A German Life
At The Bridge Theatre
3rd May, 2019
“I had no idea what was going on. Or very little. No more than most people. So you can’t make me feel guilty.”
I read recently that a few years ago Amazon briefly sold out its entire stock of Hannah Arendt’s 500-page treatise, “The Origins of Totalitarianism.” In it, the German-born philosopher surveys the conditions that gave rise to Nazi rule, charting the gradual rise of fascism. Social shifts are slow, sometimes too slow to spot, let alone stop. Liberty gets lost, bit by bit. To arm ourselves against any repetition, we must remain alert to the tell-tale signs. Art can act as an alarm call. Christopher Hampton’s play “A German Life” seems to aim for that.
Christopher Hampton’s play is based on the testimony which Brunhilde Pomsel gave when she finally broke her silence to a group of Austrian filmmakers, shortly before she died in 2017 at the age of 106.
Maggie Smith (84) delivers an extraordinary performance in a compelling 100 minute monologue as Pomsel, whose life spanned the twentieth century. Initially, Pomsel struggled to make ends meet as a secretary in Berlin during the 1930. Her many employers including a Jewish insurance broker, the German Broadcasting Corporation and, eventually, wound up working as a secretary for Joseph Goebbels at the Ministry of Propaganda. Her shorthand skills led her to her secretarial role, rather than any ideological sympathies, or so she says. And therein lies the rub. She was, indeed, an “apolitical youth”; another ordinary German carried along by unstoppable political tide.
Smith and Pomsel become one. Smith’s credible performance combines the knowingness of hindsight with the naivety of youth, casual enough to catch you off-guard when the magnitude of events suddenly cuts through. “Isn’t it funny,” she muses, stroking her silk scarf. “The things you can’t remember and the things you’ll never forget.” Yet, you are never quite sure. Continue reading A German Life
Julius Caesar by William Shakespeare
at The Bridge Theatre
26th, January 2018
“As I love the name of honour more than I fear death.”
I fondly remember an all-black version by the RSC in 2012 but wow, was I pumped up as we entered the Bridge Theatre auditorium. The charged rendition of “ Rock ‘n’ Roll Star” by Oasis, Survivor’s “ Eye of The Tiger “, during which, David Morrissey appears in character with ‘Mark Antony’ emblazoned on the back of a sports robe, to egg on the crowd was electric; and more still with the “Seven Nation Army” by the White Stripes! I wasn’t sure whether I was in the wrong venue, but this is orchestrated mob rallying. It is a soundscape springboard through tyranny, conspiracy and tragedy. It is a reminder that we are the populace who reside amidst the unchanging nature of politics.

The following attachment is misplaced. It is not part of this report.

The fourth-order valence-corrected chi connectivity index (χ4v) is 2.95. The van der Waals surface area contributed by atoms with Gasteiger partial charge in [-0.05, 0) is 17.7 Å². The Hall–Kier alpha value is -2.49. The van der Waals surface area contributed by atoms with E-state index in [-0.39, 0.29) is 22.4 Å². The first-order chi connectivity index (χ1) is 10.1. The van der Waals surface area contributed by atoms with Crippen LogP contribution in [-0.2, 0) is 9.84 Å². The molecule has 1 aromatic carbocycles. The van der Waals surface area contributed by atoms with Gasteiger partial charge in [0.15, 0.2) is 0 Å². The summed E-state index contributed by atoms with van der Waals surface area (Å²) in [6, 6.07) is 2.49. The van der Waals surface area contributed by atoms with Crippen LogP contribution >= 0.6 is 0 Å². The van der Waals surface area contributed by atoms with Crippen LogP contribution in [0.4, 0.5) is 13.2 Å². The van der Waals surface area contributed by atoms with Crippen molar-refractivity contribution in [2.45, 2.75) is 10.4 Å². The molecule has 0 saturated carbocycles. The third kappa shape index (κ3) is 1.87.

In demonstration of the new theatre’s versatility, the theatre has been reconfigured in-the-round with the action playing out on a central platform as well as in the surrounding pit. Promenade tickets are available for those who want to get up close to the action. Though seated in the front row of the auditorium, we were still complicit in the events.
As you may have guessed, Hytner’s production is reimagined for the era of post-truth populism; it’s in modern dress, and the parallels with certain current world leaders are evident. But there’s no fiasco as there was earlier last year, when a New York production of ‘Julius Caesar’ got into trouble for depicting Caesar as Trump, assassinated by women and people of colour. We do have Caesar’s minions selling T-shirts emblazoned with “CAESAR” instead of “Make America Great Again,” also pin badges before the show, and the man himself sporting a red baseball cap bearing his own name. These are not gimmicks but a very real precursor to our perspective on the nature of power.
David Calder’s narcissistic Caesar emerges red tied and casual in golf clothes, as the band revs up the crowd climactically with Twisted Sister’s “We’re Not Gonna Take It”. At times he displays insouciant charm; at others he is s given to impulsive decisions, an almost childish tyranny. His surrounding security staff are reminiscent of Mussolini’s Blackshirts, shouting and pushing the stand-up audience back and forth to make way for the platforms that ascend from, and disappear into, the floor. “The Groundlings” are used as the crowd/mob and manoeuvred/manipulated round staging platforms that rise and fall in the acting/audience space. Not sure what happens if you don’t have a biddable audience. The more so when the Bard’s words slip as one actor shouts: “Pompeii is dead, Get over it!” Continue reading Julius Caesar by William Shakespeare